I was an impressionable adolescent in the autumn of 1975 when I first watched Robin Ellis in Poldark galloping across the Cornish moors. It was compulsive Sunday-night viewing, with audiences of 15 million. I had just become interested in the opposite sex and the dark, handsome Ross Poldark, with his billowing white shirts and skin-tight britches, was to my generation what Colin Firth’s Mr Darcy would become for millions in Pride & Prejudice in 1995. Now Poldark is back, and the BBC remake starring Irish actor Aidan Turner promises to be even steamier.
The story opens in 1783. Britain is in the grip of a recession and when we first see Ross Poldark he’s in a tattered red coat with a scar down his cheek. He’s coming home to his beloved Cornwall after a humiliating defeat against the rebels in America’s War of Independence. What should be a happy homecoming turns sour when he discovers his father is dead, the family mines have closed, the house is derelict and his childhood sweetheart is engaged to his cousin.
As soon as you see Aidan Turner it’s obvious why the BBC cast him. With long, dark curls and a five o’clock shadow, he has a touch of Heathcliff about him. “I really didn’t want to look brooding but it’s difficult given the storyline. I also think I look like that naturally. People often think I’m angry when I’m not – it’s just my face when I’m listening.” He certainly doesn’t strike me as being moody. On the contrary, he seemed very smiley given that he’d just got off an overnight flight from New York.
He cheerfully tells me that he was born in the 80s, several years after the first series was made, so he never saw it. But that his parents were big fans, which makes me feel really old.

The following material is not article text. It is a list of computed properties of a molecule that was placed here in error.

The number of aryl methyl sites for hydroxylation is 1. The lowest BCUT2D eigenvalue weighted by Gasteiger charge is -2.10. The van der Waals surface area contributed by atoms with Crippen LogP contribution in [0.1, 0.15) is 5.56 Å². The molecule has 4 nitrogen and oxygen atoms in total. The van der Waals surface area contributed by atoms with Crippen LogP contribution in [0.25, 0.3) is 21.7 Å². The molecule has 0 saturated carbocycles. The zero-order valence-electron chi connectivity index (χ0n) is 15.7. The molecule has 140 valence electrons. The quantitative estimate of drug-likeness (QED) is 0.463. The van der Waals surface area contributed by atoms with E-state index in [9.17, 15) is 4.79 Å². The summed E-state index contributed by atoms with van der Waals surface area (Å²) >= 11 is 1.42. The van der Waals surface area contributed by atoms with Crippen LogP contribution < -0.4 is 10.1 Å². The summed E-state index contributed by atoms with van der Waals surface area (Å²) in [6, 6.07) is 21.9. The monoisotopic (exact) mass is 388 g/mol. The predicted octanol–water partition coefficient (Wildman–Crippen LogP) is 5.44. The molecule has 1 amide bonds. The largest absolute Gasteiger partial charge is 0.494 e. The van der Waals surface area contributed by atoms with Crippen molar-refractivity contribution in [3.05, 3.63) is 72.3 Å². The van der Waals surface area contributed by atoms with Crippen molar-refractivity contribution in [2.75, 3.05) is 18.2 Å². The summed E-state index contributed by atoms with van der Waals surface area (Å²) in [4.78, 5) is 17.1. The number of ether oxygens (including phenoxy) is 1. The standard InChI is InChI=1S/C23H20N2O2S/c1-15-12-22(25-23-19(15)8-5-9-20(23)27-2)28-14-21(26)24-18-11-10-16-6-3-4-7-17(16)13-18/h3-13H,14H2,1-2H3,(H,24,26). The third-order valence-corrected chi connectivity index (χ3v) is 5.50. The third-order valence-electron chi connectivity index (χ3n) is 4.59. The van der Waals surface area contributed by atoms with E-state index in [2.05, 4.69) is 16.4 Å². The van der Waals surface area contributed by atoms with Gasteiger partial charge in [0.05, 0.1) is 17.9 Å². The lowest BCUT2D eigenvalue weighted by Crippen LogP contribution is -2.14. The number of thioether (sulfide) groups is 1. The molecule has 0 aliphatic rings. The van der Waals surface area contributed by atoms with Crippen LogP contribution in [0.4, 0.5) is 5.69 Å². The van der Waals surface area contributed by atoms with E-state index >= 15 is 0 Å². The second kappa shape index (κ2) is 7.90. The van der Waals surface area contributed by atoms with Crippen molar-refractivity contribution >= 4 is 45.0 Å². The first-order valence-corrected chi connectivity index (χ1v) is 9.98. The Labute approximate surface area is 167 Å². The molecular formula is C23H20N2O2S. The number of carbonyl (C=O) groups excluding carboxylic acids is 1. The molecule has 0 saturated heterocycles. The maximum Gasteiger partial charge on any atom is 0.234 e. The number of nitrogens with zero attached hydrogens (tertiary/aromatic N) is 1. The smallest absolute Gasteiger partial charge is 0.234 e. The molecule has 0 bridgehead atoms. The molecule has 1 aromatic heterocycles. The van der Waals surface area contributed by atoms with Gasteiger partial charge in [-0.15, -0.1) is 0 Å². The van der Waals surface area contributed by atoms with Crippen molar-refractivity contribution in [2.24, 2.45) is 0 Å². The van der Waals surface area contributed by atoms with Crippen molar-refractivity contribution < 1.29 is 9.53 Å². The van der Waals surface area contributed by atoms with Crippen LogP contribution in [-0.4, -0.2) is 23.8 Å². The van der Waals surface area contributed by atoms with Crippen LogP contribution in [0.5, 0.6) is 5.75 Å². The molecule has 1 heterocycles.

“I decided not to watch the originals on DVD because I was afraid it would influence me in the wrong way. I had heard Robin Ellis’s performance was so good and I didn’t want to end up mimicking him, so I read the novels instead.”
Winston Graham wrote the Poldark books soon after the Second World War. He acted as an adviser on the first TV adaptation and his son Andrew Graham worked on the new version. “He came to the studio, on location, to the rehearsals. We couldn’t get rid of him,” says Turner. Suddenly his face breaks into a huge grin and he pats my arm: “Just kiddin’ you! Andrew was amazing. I learnt loads about Cornish history from him.”
We discuss how bankers are the bad guys in Poldark, attempting to take the hero’s land and mines away from him. Turner thinks audiences can’t help but see parallels with now. Much of the drama is about the friction between the local gentry and the poor. The revolutions in America and France had just taken place. The Cornish tin and copper mines were closing down because of competition from the Welsh valleys and there’s a constant threat of riots and unrest.
Apart from Robin Ellis, what made Poldark so compelling for me as a girl was how the hero’s complicated love life reflected those class divisions. He is torn between two women: the aristocratic Elizabeth and the daughter of a local miner, a wild redhead called Demelza.
Turner sees Ross Poldark as “a Robin Hood character. He knows that, because of his class, he’s in a position to help the poor and sees it as his responsibility to get the mines and the estate working again. He’s a gentleman but he’s more comfortable down the mine or drinking with the locals than he is at a debutantes’ ball.”
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